The Department for Communities & Local Government has proposed to reset the redistribution levels of business rates partially every five years under the 100% retention system.
In a consultation published on Wednesday the DCLG set out a number of proposals on the design of the 100% retention scheme relating to resets, pooling arrangements and appeals.
It said that adjustments to the formula for the redistributed element of business rates under the new system may need to be frequent for some councils, to reflect changes in relative need, but added resetting the system too often would “weaken the incentive for growth”.
For this reason, the DCLG has proposed a system of partial resets made every five years.
Under this proposal, every local authority’s business rates baseline would be set for five years, with top-ups and tariffs set to that level. Any growth in business rates the council received during this period in excess of their baseline would be retained, up to the point of the reset.
At that point, every council’s needs baseline would be recalculated. Councils would keep a proportion of the growth they had achieved, while the remainder of business rates growth would be redistributed.
To account for the “significant changes of income” brought about by resetting the needs formula every five years, the DCLG said it intended to explore “transitional” funding arrangements, which would unwind over the course of a reset period, to smooth the impact of changes.
It called for councils to provide further feedback on how the proposal could work in practice.
The consultation also included further proposals on measures to incentivise councils to pool their business rates.
The Local Government Finance Bill, which makes 100% retention possible, will make provision for councils to pool their business rates (as they can under the 50% retention scheme) and gave the communities secretary the power to force councils to join a pool.
Councils pooling their business rates under 100% retention will be allowed to create “local growth zones” for their combined areas, which will allow them to avoid a proportion of their business rates growth being included when baselines are reset for a specified period.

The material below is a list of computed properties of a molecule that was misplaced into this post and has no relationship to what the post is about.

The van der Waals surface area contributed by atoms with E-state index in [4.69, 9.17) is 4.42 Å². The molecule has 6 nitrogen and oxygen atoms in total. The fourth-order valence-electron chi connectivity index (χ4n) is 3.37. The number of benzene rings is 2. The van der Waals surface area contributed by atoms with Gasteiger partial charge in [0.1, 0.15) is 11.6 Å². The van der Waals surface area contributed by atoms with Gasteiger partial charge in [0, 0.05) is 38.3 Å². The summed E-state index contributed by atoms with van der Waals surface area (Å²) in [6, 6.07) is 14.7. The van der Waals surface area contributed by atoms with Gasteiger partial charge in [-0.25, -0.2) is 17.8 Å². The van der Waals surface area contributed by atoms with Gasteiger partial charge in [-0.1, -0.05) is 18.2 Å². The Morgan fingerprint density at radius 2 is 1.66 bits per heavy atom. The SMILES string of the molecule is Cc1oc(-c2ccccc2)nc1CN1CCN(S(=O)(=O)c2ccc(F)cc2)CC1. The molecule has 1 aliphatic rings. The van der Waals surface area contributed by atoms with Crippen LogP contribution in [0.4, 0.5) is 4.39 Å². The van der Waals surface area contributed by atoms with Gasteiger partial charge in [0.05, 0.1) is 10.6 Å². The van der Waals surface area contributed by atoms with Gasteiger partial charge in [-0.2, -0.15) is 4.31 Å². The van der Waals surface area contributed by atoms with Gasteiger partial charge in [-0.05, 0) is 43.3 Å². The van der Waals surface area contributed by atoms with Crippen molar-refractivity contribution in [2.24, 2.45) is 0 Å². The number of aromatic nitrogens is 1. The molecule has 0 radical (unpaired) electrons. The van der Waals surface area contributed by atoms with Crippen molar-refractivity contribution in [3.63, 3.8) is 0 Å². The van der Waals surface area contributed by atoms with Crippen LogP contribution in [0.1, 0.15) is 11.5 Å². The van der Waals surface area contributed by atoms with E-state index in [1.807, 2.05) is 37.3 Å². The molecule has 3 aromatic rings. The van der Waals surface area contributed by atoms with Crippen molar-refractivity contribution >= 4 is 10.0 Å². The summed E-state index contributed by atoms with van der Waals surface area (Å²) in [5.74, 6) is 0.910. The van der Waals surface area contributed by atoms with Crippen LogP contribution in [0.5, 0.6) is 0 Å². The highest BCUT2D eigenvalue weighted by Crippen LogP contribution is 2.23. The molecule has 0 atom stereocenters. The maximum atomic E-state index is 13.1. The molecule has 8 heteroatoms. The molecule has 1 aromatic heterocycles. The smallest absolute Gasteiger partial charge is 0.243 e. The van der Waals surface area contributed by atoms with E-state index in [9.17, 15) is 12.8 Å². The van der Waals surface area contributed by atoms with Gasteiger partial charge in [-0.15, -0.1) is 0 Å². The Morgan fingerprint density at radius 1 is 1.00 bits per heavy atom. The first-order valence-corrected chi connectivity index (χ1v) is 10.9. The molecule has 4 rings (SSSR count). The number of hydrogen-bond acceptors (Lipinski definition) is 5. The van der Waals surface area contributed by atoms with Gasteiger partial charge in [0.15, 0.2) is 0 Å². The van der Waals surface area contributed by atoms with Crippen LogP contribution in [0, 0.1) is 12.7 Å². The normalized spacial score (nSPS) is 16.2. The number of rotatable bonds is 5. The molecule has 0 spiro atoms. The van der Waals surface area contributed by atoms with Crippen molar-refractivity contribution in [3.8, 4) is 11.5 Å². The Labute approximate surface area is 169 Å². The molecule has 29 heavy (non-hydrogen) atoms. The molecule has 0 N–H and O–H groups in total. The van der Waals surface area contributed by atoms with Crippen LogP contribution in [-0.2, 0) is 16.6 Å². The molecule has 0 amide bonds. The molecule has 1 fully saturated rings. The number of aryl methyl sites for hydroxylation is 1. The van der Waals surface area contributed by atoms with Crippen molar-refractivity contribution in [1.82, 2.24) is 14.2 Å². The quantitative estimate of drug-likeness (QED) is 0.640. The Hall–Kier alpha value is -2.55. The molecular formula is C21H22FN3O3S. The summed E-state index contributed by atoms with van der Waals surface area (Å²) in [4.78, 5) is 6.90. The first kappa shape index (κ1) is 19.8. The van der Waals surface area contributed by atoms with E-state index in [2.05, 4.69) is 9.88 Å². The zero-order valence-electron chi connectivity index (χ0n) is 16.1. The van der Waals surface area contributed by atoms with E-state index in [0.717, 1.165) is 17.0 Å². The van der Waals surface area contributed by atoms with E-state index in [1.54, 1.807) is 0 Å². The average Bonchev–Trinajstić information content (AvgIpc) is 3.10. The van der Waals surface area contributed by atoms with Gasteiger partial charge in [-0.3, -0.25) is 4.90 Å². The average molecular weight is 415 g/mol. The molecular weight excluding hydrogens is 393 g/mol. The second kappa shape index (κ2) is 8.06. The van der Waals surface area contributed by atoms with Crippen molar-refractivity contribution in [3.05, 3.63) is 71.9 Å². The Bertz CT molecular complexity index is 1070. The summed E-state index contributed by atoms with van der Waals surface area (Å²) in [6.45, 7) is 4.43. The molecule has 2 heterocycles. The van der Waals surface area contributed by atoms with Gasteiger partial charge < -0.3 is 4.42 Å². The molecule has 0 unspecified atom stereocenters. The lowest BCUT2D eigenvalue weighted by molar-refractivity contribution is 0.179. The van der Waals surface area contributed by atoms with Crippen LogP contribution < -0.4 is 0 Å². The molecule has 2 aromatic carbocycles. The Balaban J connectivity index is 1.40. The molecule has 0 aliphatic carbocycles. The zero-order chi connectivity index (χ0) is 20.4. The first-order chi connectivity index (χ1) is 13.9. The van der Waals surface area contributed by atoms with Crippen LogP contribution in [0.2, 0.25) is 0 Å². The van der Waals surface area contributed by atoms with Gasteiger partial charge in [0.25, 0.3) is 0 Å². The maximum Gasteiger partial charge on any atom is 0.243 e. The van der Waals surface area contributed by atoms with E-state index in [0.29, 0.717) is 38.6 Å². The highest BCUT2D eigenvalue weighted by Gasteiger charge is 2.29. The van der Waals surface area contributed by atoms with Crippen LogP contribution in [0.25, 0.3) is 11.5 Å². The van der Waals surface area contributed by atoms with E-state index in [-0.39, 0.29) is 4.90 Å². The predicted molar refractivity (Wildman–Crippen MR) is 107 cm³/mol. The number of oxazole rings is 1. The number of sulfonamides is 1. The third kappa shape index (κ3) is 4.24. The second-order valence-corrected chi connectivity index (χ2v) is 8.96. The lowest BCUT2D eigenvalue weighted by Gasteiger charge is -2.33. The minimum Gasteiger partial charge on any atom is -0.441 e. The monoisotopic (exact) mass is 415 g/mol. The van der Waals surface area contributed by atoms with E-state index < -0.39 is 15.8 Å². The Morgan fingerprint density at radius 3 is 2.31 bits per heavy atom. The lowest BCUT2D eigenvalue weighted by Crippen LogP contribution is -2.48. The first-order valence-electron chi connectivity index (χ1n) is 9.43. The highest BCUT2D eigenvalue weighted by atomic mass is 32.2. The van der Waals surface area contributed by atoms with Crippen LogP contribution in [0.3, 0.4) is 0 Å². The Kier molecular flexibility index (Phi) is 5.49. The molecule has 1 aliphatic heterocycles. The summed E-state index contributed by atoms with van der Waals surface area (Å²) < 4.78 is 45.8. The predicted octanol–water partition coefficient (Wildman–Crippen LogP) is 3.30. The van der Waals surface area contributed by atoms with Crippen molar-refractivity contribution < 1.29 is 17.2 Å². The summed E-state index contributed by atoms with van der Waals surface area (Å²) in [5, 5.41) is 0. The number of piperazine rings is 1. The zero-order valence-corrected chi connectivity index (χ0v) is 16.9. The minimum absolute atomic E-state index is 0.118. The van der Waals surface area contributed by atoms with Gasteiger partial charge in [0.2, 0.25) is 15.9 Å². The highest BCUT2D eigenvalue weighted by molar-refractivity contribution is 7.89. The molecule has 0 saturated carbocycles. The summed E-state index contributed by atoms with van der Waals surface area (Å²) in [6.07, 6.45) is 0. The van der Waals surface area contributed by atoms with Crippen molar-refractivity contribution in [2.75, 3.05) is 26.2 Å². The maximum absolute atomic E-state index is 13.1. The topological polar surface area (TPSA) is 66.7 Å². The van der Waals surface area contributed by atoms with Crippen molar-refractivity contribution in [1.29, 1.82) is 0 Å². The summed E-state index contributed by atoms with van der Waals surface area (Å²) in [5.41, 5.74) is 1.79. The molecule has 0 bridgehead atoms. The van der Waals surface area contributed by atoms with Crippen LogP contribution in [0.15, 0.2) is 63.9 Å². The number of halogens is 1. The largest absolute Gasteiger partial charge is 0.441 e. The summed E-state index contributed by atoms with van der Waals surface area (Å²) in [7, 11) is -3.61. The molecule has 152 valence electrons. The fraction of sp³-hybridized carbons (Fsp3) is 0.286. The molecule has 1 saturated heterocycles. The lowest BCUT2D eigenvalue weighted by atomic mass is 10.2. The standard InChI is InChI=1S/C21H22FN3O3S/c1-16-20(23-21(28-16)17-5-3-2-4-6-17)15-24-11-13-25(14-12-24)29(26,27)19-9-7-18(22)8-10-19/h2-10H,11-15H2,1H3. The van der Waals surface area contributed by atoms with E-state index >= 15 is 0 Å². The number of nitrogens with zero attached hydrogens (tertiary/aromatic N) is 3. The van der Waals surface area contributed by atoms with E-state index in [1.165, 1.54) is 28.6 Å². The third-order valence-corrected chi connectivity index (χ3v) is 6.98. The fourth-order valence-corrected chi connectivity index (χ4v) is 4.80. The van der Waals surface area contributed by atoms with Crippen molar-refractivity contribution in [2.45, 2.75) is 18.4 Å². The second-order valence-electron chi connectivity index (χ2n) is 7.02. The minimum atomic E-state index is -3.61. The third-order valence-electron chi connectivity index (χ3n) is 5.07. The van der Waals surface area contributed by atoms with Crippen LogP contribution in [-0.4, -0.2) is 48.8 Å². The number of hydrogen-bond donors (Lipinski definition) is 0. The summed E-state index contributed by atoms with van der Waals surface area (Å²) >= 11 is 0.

However, the DCLG said in the consultation that it would impose parameters on the size and operations of local growth zones. These could include restrictions on the proportion of growth those zones could retain; limits on the rateable value of hereditaments in the area; restrictions on the number of years for which local growth areas could exist; definitions of the geographical areas; establishing a connection between council investment in the local area and the growth zone; and rules on the purposes for which councils could use business rates income derived from growth zones.
Claire Kober (Lab), chair of the Local Government Association’s resources board and Haringey LBC leader, said the LGA welcomed the consideration of partial resets.
However, she added that the association still opposes the government’s power to force councils to join business rate pools against their will.
“It should remain up to local areas to decide to join a business rate pool arrangement and councils also want [the] government to bring forward measures to tackle avoidance and hand councils the power to set business rates and reliefs,” said Cllr Kober.
She added: “With local government facing an overall £5.8bn funding gap by 2020, we remain clear that councils must first and foremost be able to use extra business rates income to plug this growing gap before any extra responsibilities are considered.
“Local authorities should then be able to invest the rest into services which support local economies and drive local growth, such as closing skills gaps and improving public transport.”